Sure I screwed up, but you're scaring me sis!
    I knew Gorion's daughter, but I don't know this dame!"
    Veraka was struck into a stony silence,
    And when she spoke the sound had a steely edge,
    "That girl is getting grizzled, in some ways she's gone,
    I can't come back to Candlekeep, I can't call it home.
    If Gorion were here things might have gone gladly,
    But he's gone to his grave. The world is grim and gray,
    I joke and I jest but this journey jars and jilts me,
    And vengeance is vowed easily now by Veraka.
    Laws and lords never loved me, no lenience lent,
    So I'll serve what small justice I can on this soil
    Until the traitors and their trucklers are taken to Hell.
    Mercy must be merited, meant for the meek and mild,
    But a reckoning comes for those who rack up ruin.
    Vengeance is my pact, I put it to you plain;
    I make no apology now or in nights to come
    for death."
    Imoen's countenance had paled
    At the pact now thus incurred;
    Yet sisterhood prevailed:
    They returned without a word.

    (Note: "Vengeance is my pact" is a reference to Blue Oyster Cult's song "Vengeance (the Pact).")

    Post edited by LordRumfish on
  • LordRumfishLordRumfish Member Posts: 936
    The time came for the town crier to tempt crowds to come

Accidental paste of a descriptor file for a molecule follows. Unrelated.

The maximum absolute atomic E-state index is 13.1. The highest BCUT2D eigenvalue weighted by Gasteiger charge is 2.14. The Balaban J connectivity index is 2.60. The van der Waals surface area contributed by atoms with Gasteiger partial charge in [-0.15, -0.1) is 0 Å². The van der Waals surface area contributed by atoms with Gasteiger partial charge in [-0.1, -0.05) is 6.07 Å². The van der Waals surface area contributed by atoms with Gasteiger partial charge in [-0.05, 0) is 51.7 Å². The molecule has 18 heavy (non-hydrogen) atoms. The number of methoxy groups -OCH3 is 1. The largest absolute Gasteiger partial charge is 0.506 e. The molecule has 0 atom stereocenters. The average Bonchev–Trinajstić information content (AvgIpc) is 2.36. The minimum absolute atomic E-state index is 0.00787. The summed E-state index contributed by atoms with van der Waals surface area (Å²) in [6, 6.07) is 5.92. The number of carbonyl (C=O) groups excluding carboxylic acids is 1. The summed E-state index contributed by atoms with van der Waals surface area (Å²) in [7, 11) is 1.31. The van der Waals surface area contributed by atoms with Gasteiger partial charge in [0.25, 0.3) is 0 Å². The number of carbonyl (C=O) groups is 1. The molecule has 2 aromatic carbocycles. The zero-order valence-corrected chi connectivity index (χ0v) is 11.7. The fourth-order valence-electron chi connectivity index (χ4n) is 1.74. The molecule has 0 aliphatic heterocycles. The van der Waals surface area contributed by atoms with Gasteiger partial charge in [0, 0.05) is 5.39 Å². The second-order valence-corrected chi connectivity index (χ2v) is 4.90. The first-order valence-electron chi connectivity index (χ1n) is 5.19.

And see the savvy spectacle of an actress's duel,
    So folks found their way forward till town square was filled
    With a mass of many people seeking mirth or merry fancy.
    The young man Garrick came with garrulous greetings,
    The same one who hired Imoen to handle Silke's scheme.
    "Never before has a bard been bestowed higher honor
    Than to introduce to you two titans of the stage,
    Ladies locked in illustrious combat to satisfy
    A wager, and will determine a winner when we're finished!
    The first is a thespian known in theatres the Coast over,
    A mysterious mistress whose monologues moved even
    The Dukes of Baldur's Gate, and dignitaries more distant!
    Once a starlet of the Dale Wind Troubadours, she will woo
    And bedazzle you, break your heart and bring you sweet joy!
    No more need be said, her name is renowned: 'tis Silke!"
    The crowd cheered, though a few kept a cold stare on Silke,
    And Garrick gave her a pained glance before continuing,
    "The second is our challenger, who seeks to subdue
    Our starlet Silke, to seize both her belongings and Beregost
    For all future performances, forcing the loser to banishment!
    This young damsel lacking dockets is a diamond in the rough,
    Beautiful but unpolished, bold but brash!
    She has helped heal Nashkel's mines, but how is her acting?
    Can she vie with this vixen? I give you Veraka!"
    The crowd cheered once more, but with muted mutterings.
    "Step up now Silke, and speak of sagacious sorrow!
    Her selection this evening is from Stern's 'Seraleste,'
    In which the heroine has fallen into hapless melancholy
    After losing her lover in a long, bitter war
    And bearing the fell scar of a fiery inferno
    Seraleste survived in a strike against her city.
    She runs among the ruins until atop a roof
    She surveys the destruction and delivers a dire speech."
    Garrick stepped back as Silke staggered forward, costumed as
    Imoen said, "She's prepared,
    But she can't beat your bit!"
    Xan said, "Aptly unfair."